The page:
With snow-dusted Alps, a mountaintop castle and plenty of history in the mix, Holly Gurr insists this Austrian treasure is in no short supply of adventure...
Where? North-east Austria
Why? Gorgeous architecture, stunning scenery, indulgent cuisine
When? June-Sept for the Salzburg Festival; Nov-Dec for a festive setting
Nestled smartly at the base of the sublime Austrian Alps and elegantly adorned with baroque domes and spires, if Salzburg has a negative it's that any visitor will not feel satisfied without a camera in hand. When exploring the cobbled streets it's difficult not to feel slightly out-of-place in a fairytale kingdom, as rustic green steeples stand out amid the city's grand structures. And to top it off, the Salzach River is a shimmering-turquoise sash that divides the city into the Old Town and modern districts.
Salzburg's origins span back to the 8th century; it owes its standing to St Rupert, who founded the city and chose it as the site for his basilica. The world-famous Cathedral was built between 1614 and 1628 and still remains as one of the Old Town's most precious landmarks. The grand architecture secured the city's listing as a UNESCO world heritage site in 1997. In Austria's native tongue Salzburg literally means 'Salt Castle', which refers to the barges that would transport salt from mines in the Alps.
Though one of Austria's youngest settlements, from the late Middle Ages Salzburg was regarded as a principle site of spirituality in the Holy Roman Empire. During the 12th century much of the city was burned down when a dispute between Salzburg's archbishop and German Emperor Barbarossa reached its height, however throughout the 17th and 18th centuries, it was to reach its prime. The wealth gained from the salt trade was used to build the magnificent structures that so encompass catholic celebration and are now the gleaming attractions that ensure millions of visitors every year. As one of the finest preserved historic cities in Europe, the slightly faded, yet still glorious frescoes enshrined within Salzburg's walls – most notably in Old Town's Horse Fountain – are a radiant portal into its history.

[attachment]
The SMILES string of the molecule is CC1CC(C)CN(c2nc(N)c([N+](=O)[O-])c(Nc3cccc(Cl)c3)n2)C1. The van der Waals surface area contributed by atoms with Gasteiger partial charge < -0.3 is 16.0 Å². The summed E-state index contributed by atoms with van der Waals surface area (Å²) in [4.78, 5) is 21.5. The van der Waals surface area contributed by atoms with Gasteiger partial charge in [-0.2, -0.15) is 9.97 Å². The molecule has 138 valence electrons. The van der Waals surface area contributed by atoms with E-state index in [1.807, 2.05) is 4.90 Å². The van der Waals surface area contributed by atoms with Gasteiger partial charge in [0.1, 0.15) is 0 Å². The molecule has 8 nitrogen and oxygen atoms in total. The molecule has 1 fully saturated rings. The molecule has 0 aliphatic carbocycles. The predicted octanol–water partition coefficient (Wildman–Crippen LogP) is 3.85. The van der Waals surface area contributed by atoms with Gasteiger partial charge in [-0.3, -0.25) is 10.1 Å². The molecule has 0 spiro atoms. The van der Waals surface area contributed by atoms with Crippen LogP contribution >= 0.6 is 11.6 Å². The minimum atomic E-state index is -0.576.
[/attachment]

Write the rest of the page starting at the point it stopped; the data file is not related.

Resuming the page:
Salzburg's rise in this era cannot be passed without a mention of one of Austria's most famous sons, Wolfgang Amadeus Mozart, born in 1756. No doubt in celebration of his sublime and world-renowned musical compositions, and perhaps also in recompense for the tragic circumstances in which he died (in poverty, and the site of his bones is unknown), the streets are abuzz with his legacy. With no less than three universities in the city, open windows from which mellifluous scores drift delicately down are not far between, while street performers prolong this natural Salzburg soundtrack in many of the town squares. Shop windows are a patchwork of the unmistakeable white wig and red coat that have come to signify the great man, but are closely rivalled by one of the city's more recently famous (and delicious) products, the gold-foiled, nougat and pistachio-filled, chocolate Mozart ball.
Today, a mere – and no doubt wide-eyed – glance at the city would frame it as one cloaked in ceremony, and despite the accompanying laid-back ethos, Salzburg is not to be belittled by its more raucous counterparts, Vienna and Graz. Between the quaint walls, cultural celebration becomes as climactic as its surrounding peaks when the summer season brings the notorious Salzburg Festival. Contrary to what a Sound of Music fan has been led to believe, it is not just the hills that are 'alive' as a swathe of markets, cultural and musical celebration bring further animation to this busy hive among the Alps.
Take in the city sights before exploring the glorious Alpine peaks
When: It's hard to pick any one time of year to visit as each season brings its own delights. Spring blossoms ensure the gardens a must-see while summer brings the chaotic Salzburg Festival. Snow around Christmas really does prove it a picture-perfect city, though, like summer, it can get crowded.
Getting there: Flights are available direct from most major UK airports, most notably with Ryanair and easyJet. Only five miles out of the centre, it's easy to grab a cab from the airport to the city centre which won't be too expensive.
Getting around: Salzburg is largely pedestrianised and so a cushy pair of trainers is best advised while soaking up the sights. Public transport is reliable and regular, but hire a bike and make use of the generously supplied cycle paths for a real adventure.
Where to stay: The Achat Plaza Zum Hirschen is a comfy and well facilitated 4* hotel, with twin rooms from £68. Although a few miles out of the city, the Classic Hotel Hoelle has breakfast included and a refined and reasonably priced restaurant as an evening meal option. South of Salzburg, it's a sanctuary away from the city and with an impressive supply of complimentary bikes, exploration into the surrounding Alps and villages become irresistible!
Where to eat: Salzburg itself is a buffet of restaurants and cafés, each offering their delicious national delicacies. For the very best wienerschnitzel, gulasch, apple strudel, frankfurters, and the like, try to venture beyond the imminent restaurants that line the town squares and into connecting streets and alleys for a slightly more rustic menu. When it comes to cuisine, the city wears a badge of pride and so there's little to fear when it comes to quality.